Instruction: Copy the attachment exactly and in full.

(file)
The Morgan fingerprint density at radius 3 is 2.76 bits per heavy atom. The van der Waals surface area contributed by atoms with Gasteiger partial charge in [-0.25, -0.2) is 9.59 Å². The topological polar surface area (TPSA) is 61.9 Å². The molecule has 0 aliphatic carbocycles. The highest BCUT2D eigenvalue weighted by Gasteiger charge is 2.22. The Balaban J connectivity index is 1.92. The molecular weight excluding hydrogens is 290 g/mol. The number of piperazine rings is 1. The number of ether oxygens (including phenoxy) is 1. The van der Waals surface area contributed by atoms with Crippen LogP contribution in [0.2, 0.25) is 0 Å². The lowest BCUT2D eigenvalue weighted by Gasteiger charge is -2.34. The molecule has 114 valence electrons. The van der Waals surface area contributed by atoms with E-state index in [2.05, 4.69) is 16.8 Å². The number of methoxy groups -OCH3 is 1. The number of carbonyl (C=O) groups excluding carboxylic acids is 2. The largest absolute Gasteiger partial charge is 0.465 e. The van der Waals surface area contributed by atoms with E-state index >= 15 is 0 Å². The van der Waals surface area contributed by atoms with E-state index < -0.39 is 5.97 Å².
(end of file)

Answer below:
The Morgan fingerprint density at radius 3 is 2.76 bits per heavy atom. The van der Waals surface area contributed by atoms with Gasteiger partial charge in [-0.25, -0.2) is 9.59 Å². The topological polar surface area (TPSA) is 61.9 Å². The molecule has 0 aliphatic carbocycles. The highest BCUT2D eigenvalue weighted by Gasteiger charge is 2.22. The Balaban J connectivity index is 1.92. The molecular weight excluding hydrogens is 290 g/mol. The number of piperazine rings is 1. The number of ether oxygens (including phenoxy) is 1. The van der Waals surface area contributed by atoms with Crippen LogP contribution in [0.2, 0.25) is 0 Å². The lowest BCUT2D eigenvalue weighted by Gasteiger charge is -2.34. The molecule has 114 valence electrons. The van der Waals surface area contributed by atoms with E-state index in [2.05, 4.69) is 16.8 Å². The number of methoxy groups -OCH3 is 1. The number of carbonyl (C=O) groups excluding carboxylic acids is 2. The largest absolute Gasteiger partial charge is 0.465 e. The van der Waals surface area contributed by atoms with E-state index >= 15 is 0 Å². The van der Waals surface area contributed by atoms with E-state index < -0.39 is 5.97 Å².